Can Footwear Modification Attenuate Degenerative Changes In The Knee – A Quasi-Experimental Observational Study
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Literature has concrete evidence correlating osteoarthritis of the knee with foot alignment and plantar pressure. Many patients with severe osteoarthritis have tropical changes in their feet. Can this causality be inverse? Can foot malalignment and related disorders be the cause or accelerating factor for osteoarthritis of the knee? This observational study intends to throw some light on this aspect.


Osteoarthritis of the knee can be primary i.e., idiopathic and secondary which is due to predisposing factors like trauma, inflammatory or metabolic disorders. Recent studies involving real-time three-dimensional gait analysis have emphasized the importance of synchronized foot and ankle movement with knee motion for efficient ambulation with the least energy expenditure1. Hence in osteoarthritis of the knee, the ankle alignment and arches of the foot tend to deform in advanced stages2.

Interestingly, in some patients presenting with knee pain of less than 3 months duration, we have noticed foot disorders including pes planus, foot corn and callus, and ulcers in the ipsilateral or contralateral foot that were chronologically chronic. We intend to study the cause-effect relation and the efficacy of early intervention in delaying secondary osteoarthritis of the knee.

Materials and methods:

A total of 11 patients who presented to our outpatient clinic with insidious onset knee pain and clinically significant tender foot lesion including posterior tibialis tendon dysfunction (PTTD), foot corn and callosity were prescribed appropriate footwear modification. Pressure offloading footwear was advised for corn foot and posteriorly supported footwear with medial arch augment for PTTD. Patients who had knee symptoms prior to foot disorder, relevant trauma history and established secondary osteoarthritis of the knee were excluded from the study. VAS score for knee pain, the status of gait (normal, limping without support and limping with support) and Oxford knee score were recorded. All patients were instructed about proper usage of the modified footwear with an emphasis on indoor usage at home and physiotherapy involving foot intrinsic muscle strengthening exercises. The scores were reassessed at three- and six-month follow-up.

Results: Of the 11 patients, 9 had unilateral and 2 bilateral knee pain. 7 patients with unilateral knee pain had callosity in the contralateral foot, 2 on the ipsilateral side and the 2 patients with bilateral knee pain had pes planus (flat foot) secondary to PTTD. The mean VAS score for knee pain was 7 and that of Oxford knee score was 32 denoting mild to moderate knee dysfunction. Nine patients presented with mild to moderate limping unaided gait, whereas two needed support. One of the patients lost follow-up. At six months follow-up, the mean VAS score for the ten patients had improved to 2 and their gait pattern had objectively improved with no need for support. The Oxford knee score had also significantly improved with a mean of 43 indicating satisfactory joint function. Of the 9 patients who presented with foot callosity, 7 had symptomatic remission of callosity.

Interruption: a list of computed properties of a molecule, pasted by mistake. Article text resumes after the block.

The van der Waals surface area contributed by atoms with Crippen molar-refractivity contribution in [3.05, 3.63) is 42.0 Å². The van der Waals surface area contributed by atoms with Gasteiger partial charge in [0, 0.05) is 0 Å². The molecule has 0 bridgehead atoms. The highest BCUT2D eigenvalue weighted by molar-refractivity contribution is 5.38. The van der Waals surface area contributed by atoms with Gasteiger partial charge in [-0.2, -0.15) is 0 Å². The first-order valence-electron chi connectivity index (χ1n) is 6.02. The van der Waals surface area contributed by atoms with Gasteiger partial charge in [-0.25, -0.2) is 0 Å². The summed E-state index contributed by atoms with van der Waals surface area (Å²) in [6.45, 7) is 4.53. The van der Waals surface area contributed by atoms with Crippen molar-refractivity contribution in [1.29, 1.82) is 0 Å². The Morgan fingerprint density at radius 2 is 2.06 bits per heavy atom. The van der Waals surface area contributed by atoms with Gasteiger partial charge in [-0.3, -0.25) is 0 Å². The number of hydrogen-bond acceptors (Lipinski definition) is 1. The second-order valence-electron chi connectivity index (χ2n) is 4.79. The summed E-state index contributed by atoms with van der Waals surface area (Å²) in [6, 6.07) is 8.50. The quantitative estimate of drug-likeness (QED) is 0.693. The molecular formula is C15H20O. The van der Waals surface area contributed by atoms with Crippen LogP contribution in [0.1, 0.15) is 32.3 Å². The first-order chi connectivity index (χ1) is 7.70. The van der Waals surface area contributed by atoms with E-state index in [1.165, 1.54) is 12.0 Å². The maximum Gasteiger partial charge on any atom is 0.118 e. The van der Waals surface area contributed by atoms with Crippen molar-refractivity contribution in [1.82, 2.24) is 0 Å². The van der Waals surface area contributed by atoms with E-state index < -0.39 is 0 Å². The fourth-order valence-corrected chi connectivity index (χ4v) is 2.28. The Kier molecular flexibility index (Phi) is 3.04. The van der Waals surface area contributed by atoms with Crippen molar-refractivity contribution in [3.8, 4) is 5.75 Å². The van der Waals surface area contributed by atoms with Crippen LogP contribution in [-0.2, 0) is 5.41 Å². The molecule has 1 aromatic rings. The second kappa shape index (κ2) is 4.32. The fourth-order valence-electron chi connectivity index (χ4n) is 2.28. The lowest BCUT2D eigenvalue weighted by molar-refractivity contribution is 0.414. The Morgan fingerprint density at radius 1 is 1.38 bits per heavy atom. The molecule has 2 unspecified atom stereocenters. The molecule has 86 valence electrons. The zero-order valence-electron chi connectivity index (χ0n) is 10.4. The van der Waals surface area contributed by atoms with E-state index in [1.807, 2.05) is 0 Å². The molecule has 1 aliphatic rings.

This observational study has reconfirmed that foot and ankle disorders when neglected for a longer duration, can lead to secondary damages to the knee. This can be due to uneven weight distribution between the knees because of the painful foot condition, with excess load bearing on the unaffected limb3 or altered biomechanics of the knee from limping gait which may strain the ligamentous constraints of the knee leading to chondral damages4. Numerous studies5 have highlighted the efficacy of appropriate footwear modification in treating foot callosity and in our observation, it is evident that utilizing this option at early stages can prevent the progression of knee osteoarthritis.

However, this study is not without limits. The number of subjects was inadequate to get statistically significant data and no radiographic assessments were involved. A randomized comparative study with more subjects can help in formulating a treatment protocol for this subset of patients.


Foot and ankle disorders if untreated, can lead to secondary osteoarthritis of the knee, and early intervention with footwear modification and targeted physiotherapy plays a pivotal role in preventing cartilage damage in the knee.


  1. Akimoto T, Kawamura K, Wada T, et al. Gait cycle time variability in patients with knee osteoarthritis and its possible associating factors. J Phys Ther Sci. 2022;34(2):140-145. doi:10.1589/jpts.34.140
  2. Almeheyawi RN, Bricca A, Riskowski JL, Barn R, Steultjens M. Foot characteristics and mechanics in individuals with knee osteoarthritis: systematic review and meta-analysis. J Foot Ankle Res. 2021;14(1):24. doi:10.1186/s13047-021-00462-y
  3. Ohi H, Iijima H, Aoyama T, Kaneda E, Ohi K, Abe K. Association of frontal plane knee alignment with foot posture in patients with medial knee osteoarthritis. BMC Musculoskelet Disord. 2017;18(1):246. doi:10.1186/s12891-017-1588-z
  4. Mills K, Hunt MA, Ferber R. Biomechanical deviations during level walking associated with knee osteoarthritis: a systematic review and meta-analysis. Arthritis Care Res (Hoboken). 2013;65(10):1643-1665. doi:10.1002/acr.22015
  5. Bus SA, van Deursen RW, Armstrong DG, et al. Footwear and offloading interventions to prevent and heal foot ulcers and reduce plantar pressure in patients with diabetes: a systematic review. Diabetes Metab Res Rev. 2016;32 Suppl 1:99-118. doi:10.1002/dmrr.2702


Dr.KeerthivasanDr. P. Keerthivasan
Consultant Orthopaedic& Spine Surgeon
Kauvery Hospital, Chennai

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